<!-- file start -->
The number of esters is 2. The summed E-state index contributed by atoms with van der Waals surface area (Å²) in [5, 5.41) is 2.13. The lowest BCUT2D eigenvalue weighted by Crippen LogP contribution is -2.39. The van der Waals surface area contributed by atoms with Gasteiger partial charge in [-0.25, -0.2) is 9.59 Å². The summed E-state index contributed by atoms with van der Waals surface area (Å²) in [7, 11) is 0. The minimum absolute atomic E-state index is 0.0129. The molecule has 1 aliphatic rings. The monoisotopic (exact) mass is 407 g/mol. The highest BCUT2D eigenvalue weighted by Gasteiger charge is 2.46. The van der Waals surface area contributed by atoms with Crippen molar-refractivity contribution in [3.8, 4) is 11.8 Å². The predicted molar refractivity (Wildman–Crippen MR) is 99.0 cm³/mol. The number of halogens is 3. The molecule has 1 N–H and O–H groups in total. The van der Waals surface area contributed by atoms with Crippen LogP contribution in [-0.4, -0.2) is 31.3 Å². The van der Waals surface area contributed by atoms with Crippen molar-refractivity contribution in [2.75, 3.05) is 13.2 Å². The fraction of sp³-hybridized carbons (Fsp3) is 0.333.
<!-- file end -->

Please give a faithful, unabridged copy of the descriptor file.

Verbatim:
The number of esters is 2. The summed E-state index contributed by atoms with van der Waals surface area (Å²) in [5, 5.41) is 2.13. The lowest BCUT2D eigenvalue weighted by Crippen LogP contribution is -2.39. The van der Waals surface area contributed by atoms with Gasteiger partial charge in [-0.25, -0.2) is 9.59 Å². The summed E-state index contributed by atoms with van der Waals surface area (Å²) in [7, 11) is 0. The minimum absolute atomic E-state index is 0.0129. The molecule has 1 aliphatic rings. The monoisotopic (exact) mass is 407 g/mol. The highest BCUT2D eigenvalue weighted by Gasteiger charge is 2.46. The van der Waals surface area contributed by atoms with Crippen molar-refractivity contribution in [3.8, 4) is 11.8 Å². The predicted molar refractivity (Wildman–Crippen MR) is 99.0 cm³/mol. The number of halogens is 3. The molecule has 1 N–H and O–H groups in total. The van der Waals surface area contributed by atoms with Crippen LogP contribution in [-0.4, -0.2) is 31.3 Å². The van der Waals surface area contributed by atoms with Crippen molar-refractivity contribution in [2.75, 3.05) is 13.2 Å². The fraction of sp³-hybridized carbons (Fsp3) is 0.333.